Note: I spent the last week of August in London. Visiting London gives a sense of the cityscape. In this post I’ll delve into London Architecture.
Georgian (1714-1830). When I visit London, I stay in Bloomsbury, an area chock full of Georgian architecture.
The hotel where I stay, the Grange White Hall on Montague Street, is adjacent to Bedford Square. The buildings in the neighborhood are low, not more than 5-stories.
Here’s Woburn Walk, a short pedestrian lane in Bloomsbury.
In sum, Bloomsbury has a lot of painted white brick terraced buildings with black wrought-iron fences and decorations.
Mid-17th – Early-18th Century. The Age of Christopher Wren
After the London Fire, architect Christopher Wren rebuilt some 52 churches.
St. Paul’s Cathedral is considered to be his masterpiece.
Here’s a view of St. Paul’s from the Millennium Bridge, a pedestrian walkway across the Thames.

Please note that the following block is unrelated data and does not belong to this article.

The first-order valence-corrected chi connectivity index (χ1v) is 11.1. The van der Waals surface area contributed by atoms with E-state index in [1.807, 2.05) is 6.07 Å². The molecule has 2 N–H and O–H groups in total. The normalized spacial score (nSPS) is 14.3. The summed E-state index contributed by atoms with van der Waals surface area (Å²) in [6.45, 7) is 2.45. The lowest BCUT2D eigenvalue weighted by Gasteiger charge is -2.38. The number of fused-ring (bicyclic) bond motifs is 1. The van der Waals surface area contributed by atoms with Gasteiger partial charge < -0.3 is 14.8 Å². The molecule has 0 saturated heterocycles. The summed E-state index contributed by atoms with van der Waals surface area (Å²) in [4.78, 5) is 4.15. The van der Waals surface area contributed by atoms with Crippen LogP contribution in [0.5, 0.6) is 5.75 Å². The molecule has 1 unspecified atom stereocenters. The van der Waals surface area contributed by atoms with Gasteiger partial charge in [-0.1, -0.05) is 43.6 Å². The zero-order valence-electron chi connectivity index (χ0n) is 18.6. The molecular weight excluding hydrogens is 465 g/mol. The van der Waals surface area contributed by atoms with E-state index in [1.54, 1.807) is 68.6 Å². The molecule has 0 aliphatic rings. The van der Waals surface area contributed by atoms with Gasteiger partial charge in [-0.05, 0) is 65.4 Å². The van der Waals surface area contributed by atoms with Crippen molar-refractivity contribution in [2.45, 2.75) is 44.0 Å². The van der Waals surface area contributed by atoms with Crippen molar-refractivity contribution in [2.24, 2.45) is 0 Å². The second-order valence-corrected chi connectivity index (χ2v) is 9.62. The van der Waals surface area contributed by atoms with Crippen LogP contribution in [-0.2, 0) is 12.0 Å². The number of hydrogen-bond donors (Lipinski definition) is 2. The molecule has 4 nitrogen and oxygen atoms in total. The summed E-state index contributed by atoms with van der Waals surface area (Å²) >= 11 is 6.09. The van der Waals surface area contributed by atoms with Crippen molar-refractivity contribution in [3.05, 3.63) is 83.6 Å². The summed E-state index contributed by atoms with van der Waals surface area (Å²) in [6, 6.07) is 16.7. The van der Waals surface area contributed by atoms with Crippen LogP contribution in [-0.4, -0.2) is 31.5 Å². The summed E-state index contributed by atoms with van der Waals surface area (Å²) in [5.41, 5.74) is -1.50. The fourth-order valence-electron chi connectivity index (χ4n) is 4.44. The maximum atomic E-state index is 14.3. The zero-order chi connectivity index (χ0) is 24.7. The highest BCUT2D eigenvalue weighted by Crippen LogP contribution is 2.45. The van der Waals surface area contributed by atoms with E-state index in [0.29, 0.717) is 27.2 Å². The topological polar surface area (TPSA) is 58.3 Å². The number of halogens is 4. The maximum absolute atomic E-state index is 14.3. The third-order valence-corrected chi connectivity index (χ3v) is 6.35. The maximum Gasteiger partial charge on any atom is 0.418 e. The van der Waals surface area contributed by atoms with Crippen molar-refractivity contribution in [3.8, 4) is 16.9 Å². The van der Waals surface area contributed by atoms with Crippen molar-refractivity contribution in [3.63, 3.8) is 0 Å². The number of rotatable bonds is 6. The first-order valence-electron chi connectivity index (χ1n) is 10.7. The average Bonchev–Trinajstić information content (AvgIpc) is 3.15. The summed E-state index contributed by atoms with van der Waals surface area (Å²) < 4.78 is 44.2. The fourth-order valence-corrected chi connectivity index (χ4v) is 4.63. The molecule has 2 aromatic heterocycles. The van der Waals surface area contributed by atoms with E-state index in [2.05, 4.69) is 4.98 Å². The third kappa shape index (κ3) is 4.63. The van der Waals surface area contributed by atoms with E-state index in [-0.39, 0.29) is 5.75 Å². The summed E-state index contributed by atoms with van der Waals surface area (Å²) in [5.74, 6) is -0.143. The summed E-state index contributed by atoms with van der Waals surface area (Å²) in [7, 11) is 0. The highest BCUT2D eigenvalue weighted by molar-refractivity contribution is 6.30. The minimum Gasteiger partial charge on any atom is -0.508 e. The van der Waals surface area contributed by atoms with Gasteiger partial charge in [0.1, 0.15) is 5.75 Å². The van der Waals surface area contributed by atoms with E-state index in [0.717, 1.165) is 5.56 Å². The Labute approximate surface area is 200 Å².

Behind me, on the south bank of the Thames, is the New Tate Modern museum.
Inigo Jones was the first architect to introduce the classical architecture of Rome and the Italian Renaissance to Britain.
Here’s another St. Paul’s, this one by Jones:
There are a couple of contenders for the oldest surviving house in London, which is to say they escaped the Great Fire, and they’re both on Cloth Fair, a street in City of London:
See also: London Blogs
This post was written by Julie Tetel Andresen